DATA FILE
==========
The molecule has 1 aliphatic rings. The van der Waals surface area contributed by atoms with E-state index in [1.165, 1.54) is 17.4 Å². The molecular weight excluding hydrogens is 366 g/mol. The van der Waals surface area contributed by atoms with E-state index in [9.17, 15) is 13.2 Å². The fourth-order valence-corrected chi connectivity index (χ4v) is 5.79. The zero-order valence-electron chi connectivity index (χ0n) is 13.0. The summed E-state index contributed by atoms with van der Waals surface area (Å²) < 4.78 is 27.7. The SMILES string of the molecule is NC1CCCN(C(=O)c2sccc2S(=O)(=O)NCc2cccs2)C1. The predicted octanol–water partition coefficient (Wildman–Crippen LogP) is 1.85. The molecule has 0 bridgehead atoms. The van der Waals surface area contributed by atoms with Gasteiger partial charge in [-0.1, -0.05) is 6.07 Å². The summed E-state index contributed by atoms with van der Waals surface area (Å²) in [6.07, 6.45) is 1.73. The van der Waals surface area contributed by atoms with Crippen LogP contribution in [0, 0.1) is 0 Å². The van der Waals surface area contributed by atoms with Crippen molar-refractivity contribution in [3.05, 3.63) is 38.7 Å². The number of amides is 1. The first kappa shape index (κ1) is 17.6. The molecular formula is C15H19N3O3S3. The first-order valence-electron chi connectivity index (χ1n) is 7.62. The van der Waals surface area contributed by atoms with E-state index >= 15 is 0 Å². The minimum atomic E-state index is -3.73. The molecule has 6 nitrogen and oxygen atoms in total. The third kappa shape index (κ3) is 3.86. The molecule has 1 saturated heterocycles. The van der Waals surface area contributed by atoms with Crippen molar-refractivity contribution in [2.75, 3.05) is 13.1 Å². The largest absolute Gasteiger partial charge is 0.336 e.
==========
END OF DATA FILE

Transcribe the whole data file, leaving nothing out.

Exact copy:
The molecule has 1 aliphatic rings. The van der Waals surface area contributed by atoms with E-state index in [1.165, 1.54) is 17.4 Å². The molecular weight excluding hydrogens is 366 g/mol. The van der Waals surface area contributed by atoms with E-state index in [9.17, 15) is 13.2 Å². The fourth-order valence-corrected chi connectivity index (χ4v) is 5.79. The zero-order valence-electron chi connectivity index (χ0n) is 13.0. The summed E-state index contributed by atoms with van der Waals surface area (Å²) < 4.78 is 27.7. The SMILES string of the molecule is NC1CCCN(C(=O)c2sccc2S(=O)(=O)NCc2cccs2)C1. The predicted octanol–water partition coefficient (Wildman–Crippen LogP) is 1.85. The molecule has 0 bridgehead atoms. The van der Waals surface area contributed by atoms with Gasteiger partial charge in [-0.1, -0.05) is 6.07 Å². The summed E-state index contributed by atoms with van der Waals surface area (Å²) in [6.07, 6.45) is 1.73. The van der Waals surface area contributed by atoms with Crippen LogP contribution in [0, 0.1) is 0 Å². The van der Waals surface area contributed by atoms with Crippen molar-refractivity contribution in [3.05, 3.63) is 38.7 Å². The number of amides is 1. The first kappa shape index (κ1) is 17.6. The molecular formula is C15H19N3O3S3. The first-order valence-electron chi connectivity index (χ1n) is 7.62. The van der Waals surface area contributed by atoms with E-state index >= 15 is 0 Å². The minimum atomic E-state index is -3.73. The molecule has 6 nitrogen and oxygen atoms in total. The third kappa shape index (κ3) is 3.86. The molecule has 1 saturated heterocycles. The van der Waals surface area contributed by atoms with Crippen molar-refractivity contribution in [2.75, 3.05) is 13.1 Å². The largest absolute Gasteiger partial charge is 0.336 e.